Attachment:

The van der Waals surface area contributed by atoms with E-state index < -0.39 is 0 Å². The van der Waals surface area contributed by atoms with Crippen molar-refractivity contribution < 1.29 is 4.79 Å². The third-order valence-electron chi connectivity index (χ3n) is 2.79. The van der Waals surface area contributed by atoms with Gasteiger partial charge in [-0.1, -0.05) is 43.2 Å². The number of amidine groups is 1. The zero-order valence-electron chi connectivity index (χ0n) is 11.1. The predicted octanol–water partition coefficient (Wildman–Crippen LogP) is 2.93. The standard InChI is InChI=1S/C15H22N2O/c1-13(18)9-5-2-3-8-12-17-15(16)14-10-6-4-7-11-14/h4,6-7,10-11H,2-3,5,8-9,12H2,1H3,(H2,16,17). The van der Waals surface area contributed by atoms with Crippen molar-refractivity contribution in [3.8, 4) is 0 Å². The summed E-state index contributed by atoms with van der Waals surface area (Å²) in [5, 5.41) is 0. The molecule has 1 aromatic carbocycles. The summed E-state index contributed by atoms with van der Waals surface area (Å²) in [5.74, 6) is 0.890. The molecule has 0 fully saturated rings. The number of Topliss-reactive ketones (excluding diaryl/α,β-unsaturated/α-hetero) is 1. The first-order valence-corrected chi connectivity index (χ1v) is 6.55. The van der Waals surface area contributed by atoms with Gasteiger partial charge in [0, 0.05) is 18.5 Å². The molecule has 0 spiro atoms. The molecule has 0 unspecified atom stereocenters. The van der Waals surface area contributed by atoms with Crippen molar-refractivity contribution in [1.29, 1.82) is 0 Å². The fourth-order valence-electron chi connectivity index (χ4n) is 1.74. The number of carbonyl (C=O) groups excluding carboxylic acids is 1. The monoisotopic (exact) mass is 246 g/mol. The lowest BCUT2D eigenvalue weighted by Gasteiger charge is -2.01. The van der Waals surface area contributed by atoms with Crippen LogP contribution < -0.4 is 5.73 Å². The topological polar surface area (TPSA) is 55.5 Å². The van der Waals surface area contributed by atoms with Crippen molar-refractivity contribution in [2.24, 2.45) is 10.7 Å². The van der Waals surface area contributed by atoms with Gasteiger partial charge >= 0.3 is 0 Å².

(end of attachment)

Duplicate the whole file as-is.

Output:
The van der Waals surface area contributed by atoms with E-state index < -0.39 is 0 Å². The van der Waals surface area contributed by atoms with Crippen molar-refractivity contribution < 1.29 is 4.79 Å². The third-order valence-electron chi connectivity index (χ3n) is 2.79. The van der Waals surface area contributed by atoms with Gasteiger partial charge in [-0.1, -0.05) is 43.2 Å². The number of amidine groups is 1. The zero-order valence-electron chi connectivity index (χ0n) is 11.1. The predicted octanol–water partition coefficient (Wildman–Crippen LogP) is 2.93. The standard InChI is InChI=1S/C15H22N2O/c1-13(18)9-5-2-3-8-12-17-15(16)14-10-6-4-7-11-14/h4,6-7,10-11H,2-3,5,8-9,12H2,1H3,(H2,16,17). The van der Waals surface area contributed by atoms with Crippen molar-refractivity contribution in [3.8, 4) is 0 Å². The summed E-state index contributed by atoms with van der Waals surface area (Å²) in [5, 5.41) is 0. The molecule has 1 aromatic carbocycles. The summed E-state index contributed by atoms with van der Waals surface area (Å²) in [5.74, 6) is 0.890. The molecule has 0 fully saturated rings. The number of Topliss-reactive ketones (excluding diaryl/α,β-unsaturated/α-hetero) is 1. The first-order valence-corrected chi connectivity index (χ1v) is 6.55. The van der Waals surface area contributed by atoms with Gasteiger partial charge in [0, 0.05) is 18.5 Å². The molecule has 0 spiro atoms. The molecule has 0 unspecified atom stereocenters. The van der Waals surface area contributed by atoms with Crippen molar-refractivity contribution in [1.29, 1.82) is 0 Å². The fourth-order valence-electron chi connectivity index (χ4n) is 1.74. The number of carbonyl (C=O) groups excluding carboxylic acids is 1. The monoisotopic (exact) mass is 246 g/mol. The lowest BCUT2D eigenvalue weighted by Gasteiger charge is -2.01. The van der Waals surface area contributed by atoms with Crippen LogP contribution < -0.4 is 5.73 Å². The topological polar surface area (TPSA) is 55.5 Å². The van der Waals surface area contributed by atoms with Crippen molar-refractivity contribution in [2.24, 2.45) is 10.7 Å². The van der Waals surface area contributed by atoms with Gasteiger partial charge >= 0.3 is 0 Å².